Even if you don’t know the story of Oedipus in ancient Greek mythology, this take on “how it may have unfolded” rewards greatly. Jocasta, queen of The...moreEven if you don’t know the story of Oedipus in ancient Greek mythology, this take on “how it may have unfolded” rewards greatly. Jocasta, queen of Thebes is given a human side. Jocasta and her brother Creon are embroiled in political intrigue. She wants both love and the best for Thebes, struggling with the conflict the two bring. The authors take the Greek myth and demystify it. Tension and suspense drive the plot. The period detail is impressive. What appears to be a heavy subject is remarkably illuminating and accessible.
There will be two sequels highlighting other figures from ancient Greece.
Read as part of the Historical Fictionistas Featured Author program. (less)
Schiff diffuses the mystery surrounding the enigmatic Egyptian queen and last Pharaoh of Egypt, Cleopatra. Often portrayed as a femme fatal who slept...moreSchiff diffuses the mystery surrounding the enigmatic Egyptian queen and last Pharaoh of Egypt, Cleopatra. Often portrayed as a femme fatal who slept her way to success, Cleopatra is portrayed here as an intelligent, shrewd political dealmaker. Yes, she had wealth and power, but this biography focuses on her intellect and ability to unite her people.
I learned a great deal. Alexandria, the leading cultural and educational center in ancient Egypt, had boundlessly resourceful people, hydraulic lifts and coin-operated machines. Intellectualism and sensuality turned it into the Paris of the ancient world. The Nile, thought to have magical powers, was rumored to flow with gold. The propensity for marriage within a family and murder of one’s brother or son was a revelation. Cleopatra indeed wore pearls (the diamonds of her day). People ate with their fingers. The research and detail are impressive.
The relationship between twenty-year-old Cleopatra and fifty-two year old Caesar is particularly interesting. Caesar admired her talent and intellect. Never in Rome would he have found “a woman who raised an army, lent a fleet, controlled a currency.” When she bore his son, she secured diplomacy with Rome, secured the respect of priests, and heightened her “divinity.”
The second half of the book deals with her affair with Marc Antony. Much time is devoted to determining if this was a relationship of passion or political advantage.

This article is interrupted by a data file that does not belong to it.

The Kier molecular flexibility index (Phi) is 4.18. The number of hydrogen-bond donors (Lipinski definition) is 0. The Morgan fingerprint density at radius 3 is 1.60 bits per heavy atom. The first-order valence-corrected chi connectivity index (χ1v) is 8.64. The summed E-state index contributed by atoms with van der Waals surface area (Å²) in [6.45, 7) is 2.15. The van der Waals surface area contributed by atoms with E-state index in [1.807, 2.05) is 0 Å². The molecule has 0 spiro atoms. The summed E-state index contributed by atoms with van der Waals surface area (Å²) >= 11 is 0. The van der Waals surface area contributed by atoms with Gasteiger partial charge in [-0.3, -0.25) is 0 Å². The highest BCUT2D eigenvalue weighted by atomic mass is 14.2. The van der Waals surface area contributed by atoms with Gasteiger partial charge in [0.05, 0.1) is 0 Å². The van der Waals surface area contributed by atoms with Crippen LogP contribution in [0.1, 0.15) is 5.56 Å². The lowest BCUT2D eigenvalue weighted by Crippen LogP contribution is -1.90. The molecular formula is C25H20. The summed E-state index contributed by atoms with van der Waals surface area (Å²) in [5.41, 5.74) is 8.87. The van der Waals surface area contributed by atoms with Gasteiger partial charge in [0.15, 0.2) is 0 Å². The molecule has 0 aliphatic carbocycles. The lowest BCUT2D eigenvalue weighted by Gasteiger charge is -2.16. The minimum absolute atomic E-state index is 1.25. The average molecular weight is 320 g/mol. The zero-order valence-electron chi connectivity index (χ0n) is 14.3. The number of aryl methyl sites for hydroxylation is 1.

Source material about Cleopatra is scarce and Schiff admits this. She fills in much detail about the period of Cleopatra’s reign, but what really happened in the queen’s life is lacking. The book is dense in detail, but more is about the period in which she lived. “She may have,” “there is reason to believe that,” are repeated endlessly. Still, Schiff tries to demystify an elusive, misunderstood regent and give us the best construct of Cleopatra as possible. Can we really know this woman? The cover art, with Cleopatra’s face looking away from us, gives us the answer.
Reviewed by Holly Weiss, author of Crestmont (less)
7th book of the "Masters of Rome" series. McCullough intended to end the series with The October Horse. Despite the title, Cleopatra is less important...more7th book of the "Masters of Rome" series. McCullough intended to end the series with The October Horse. Despite the title, Cleopatra is less important than the political struggle to control the world between Octavian (Caesar's heir), who claims the east (Rome) and Antony, who rules the west. Caesarean, child of Cleopatra and Julius Caesar figures prominently.
By aligning herself with Mark Antony, Cleopatra hoped to keep Octavian (Julius Caesar's heir and Rome's probable next ruler) from absorbing Egypt into the expanding Roman Empire. She uses him as a puppet, but they ultimately fall in love. Octavian finally became ruler (as Caesar Augustus). Antony granted lands and the title, "King of Kings" to Caesarean. According to Plutarch, Caesarean escaped to India after being falsely promised the Egyptian kingdom.